Rammed earth is symbolic of the recon ciliation process. We are not only mixing different soils and clay colors but blending materials from ethnically divided communities and historically meaningful sites into a new whole. It’s our recipe for peace. Rammed earth walls are economical, very strong, and have good thermal properties, which lowers the heating costs and carbon emissions. When people see the stunningly beautiful walls, they want to run their hands over the surface.

You worked with the Austrian rammed earth specialist Martin Rauch. Has local knowledge of this construction method been lost in the region?

That surprised me too. With the war, not only have people been displaced, apparently knowledge has disappeared as well. We had to understand the advantages and disadvantages of the material, and how to use it in a contemporary way. We are lucky to be able to collaborate with Martin Rauch.

With this clay, have you in a way reinvented the vanished heritage?

It might be fair to say that we are in the pro cess of doing that. In our studies, our mapping of industries, materials, and resources showed that clay was one of the preferred building materials before the war. Instead of firing it, by mixing clay with local waste materials such as crushed stone, slag, and gravel from the nearby quarries, iron-ore mines, and abandoned clay pits, you could say that we are reinventing the heritage. We also want to provide vocational training for local builders, engineers, and architects.

What are the advantages of the green roof?

The green roof insulates the building from the cold in winter and from the heat in summer. It supports biodiversity and buffers rainwater runoff. The roof is also expected to help attract bird populations that disappeared when occupying forces cut down trees during the war. These are important microclimatic and ecological functions.

What sort of program is planned for the peace center?

We want to continue with knowledge transfer, in a way to continue what we initiated with the workshops. Martin Rauch’s visit was exemplary. In the courses, the students and local craftspeople learned firsthand how wonderful it is to work with clay as a material. That’s why we are focusing on such educational and informational programs, as well as cultural, dance, and theater performances for young people and children. The peace center will include a theater, art studio, and crafts workshop on the ground floor and provide accommodations for up to 14 people upstairs.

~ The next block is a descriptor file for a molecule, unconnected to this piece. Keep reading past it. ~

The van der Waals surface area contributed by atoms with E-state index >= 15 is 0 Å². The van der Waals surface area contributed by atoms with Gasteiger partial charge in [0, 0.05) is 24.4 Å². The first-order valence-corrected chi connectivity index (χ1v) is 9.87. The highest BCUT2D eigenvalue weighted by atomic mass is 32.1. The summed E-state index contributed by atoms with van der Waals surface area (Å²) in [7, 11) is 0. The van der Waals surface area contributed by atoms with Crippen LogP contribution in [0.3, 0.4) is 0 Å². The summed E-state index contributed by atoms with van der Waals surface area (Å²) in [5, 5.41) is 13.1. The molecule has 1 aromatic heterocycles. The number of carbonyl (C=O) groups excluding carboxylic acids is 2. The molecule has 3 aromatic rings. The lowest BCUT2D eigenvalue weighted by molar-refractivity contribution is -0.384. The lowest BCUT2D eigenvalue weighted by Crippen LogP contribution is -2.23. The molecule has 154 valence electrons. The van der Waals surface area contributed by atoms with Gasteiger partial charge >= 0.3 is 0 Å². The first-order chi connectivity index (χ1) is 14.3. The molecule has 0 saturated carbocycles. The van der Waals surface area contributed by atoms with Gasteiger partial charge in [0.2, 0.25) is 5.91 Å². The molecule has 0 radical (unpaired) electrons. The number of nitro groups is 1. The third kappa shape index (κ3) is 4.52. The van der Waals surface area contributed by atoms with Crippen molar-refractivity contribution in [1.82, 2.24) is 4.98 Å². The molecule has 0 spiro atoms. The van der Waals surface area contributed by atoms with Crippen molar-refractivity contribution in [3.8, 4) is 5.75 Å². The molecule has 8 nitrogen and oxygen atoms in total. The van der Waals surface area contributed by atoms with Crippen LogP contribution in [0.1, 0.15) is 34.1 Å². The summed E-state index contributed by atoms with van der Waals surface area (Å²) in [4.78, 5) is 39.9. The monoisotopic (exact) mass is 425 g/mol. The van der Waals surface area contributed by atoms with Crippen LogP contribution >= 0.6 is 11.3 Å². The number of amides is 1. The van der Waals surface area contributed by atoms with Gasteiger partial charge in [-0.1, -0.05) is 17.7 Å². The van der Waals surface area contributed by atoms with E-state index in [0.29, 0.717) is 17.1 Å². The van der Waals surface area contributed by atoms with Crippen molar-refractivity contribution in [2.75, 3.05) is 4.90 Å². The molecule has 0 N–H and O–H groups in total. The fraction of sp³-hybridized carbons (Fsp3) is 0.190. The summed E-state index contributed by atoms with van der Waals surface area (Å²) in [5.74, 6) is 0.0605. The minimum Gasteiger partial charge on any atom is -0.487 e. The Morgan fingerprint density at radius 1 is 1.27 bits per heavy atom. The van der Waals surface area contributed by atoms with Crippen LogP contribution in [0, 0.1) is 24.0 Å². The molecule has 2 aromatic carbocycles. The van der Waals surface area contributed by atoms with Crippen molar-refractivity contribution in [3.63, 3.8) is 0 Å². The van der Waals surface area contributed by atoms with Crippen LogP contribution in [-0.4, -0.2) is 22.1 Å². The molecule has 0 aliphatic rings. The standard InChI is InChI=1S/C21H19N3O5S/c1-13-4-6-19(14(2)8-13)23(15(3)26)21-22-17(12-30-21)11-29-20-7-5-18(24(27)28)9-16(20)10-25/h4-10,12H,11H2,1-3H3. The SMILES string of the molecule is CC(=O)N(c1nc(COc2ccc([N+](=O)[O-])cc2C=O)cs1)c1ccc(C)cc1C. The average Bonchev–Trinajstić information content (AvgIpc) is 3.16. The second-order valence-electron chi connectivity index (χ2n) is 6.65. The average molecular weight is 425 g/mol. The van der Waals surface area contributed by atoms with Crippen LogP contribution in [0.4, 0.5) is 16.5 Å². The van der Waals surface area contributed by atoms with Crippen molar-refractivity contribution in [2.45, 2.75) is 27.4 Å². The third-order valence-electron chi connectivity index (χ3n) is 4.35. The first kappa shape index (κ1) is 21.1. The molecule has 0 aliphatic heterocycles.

The operation should be financially self-supporting in three years. Is that realistic?

Most Mira is fundraising for the first three years of operation. Future revenues will include proceeds from the art and theater events and from rental income. We also want to generate income from summer school programs, which will include architects and design students who will develop local products from natural materials as part of completing and furnishing the center and as part of developing social enterprises to ensure future sustainability.

What are you personally taking away from this project?

This is a task for life. This project is just the beginning of what we want to achieve in this community. It’s a catalyst. I want us to have a positive influence on architectural and construction culture in Bosnia and Herzegovina and use this as a vehicle for social change. Day by day, I realize what a valuable contribution we can make with the peace center. We are creating a place with room for everyone. For me it’s also impor tant to realize that it takes very little time to destroy something, but it takes many years and generations to rebuild it. When I look at the many happy faces of the children and young people working on something positive together, it fills me with great joy.

“There is hope,” says Vernes Causevic – hope for renewal and a return to social normality in which the different ethnicities peacefully coexist with one another. “With the peace center we want to extend a hand and finally break through the invisible barriers between the communities.”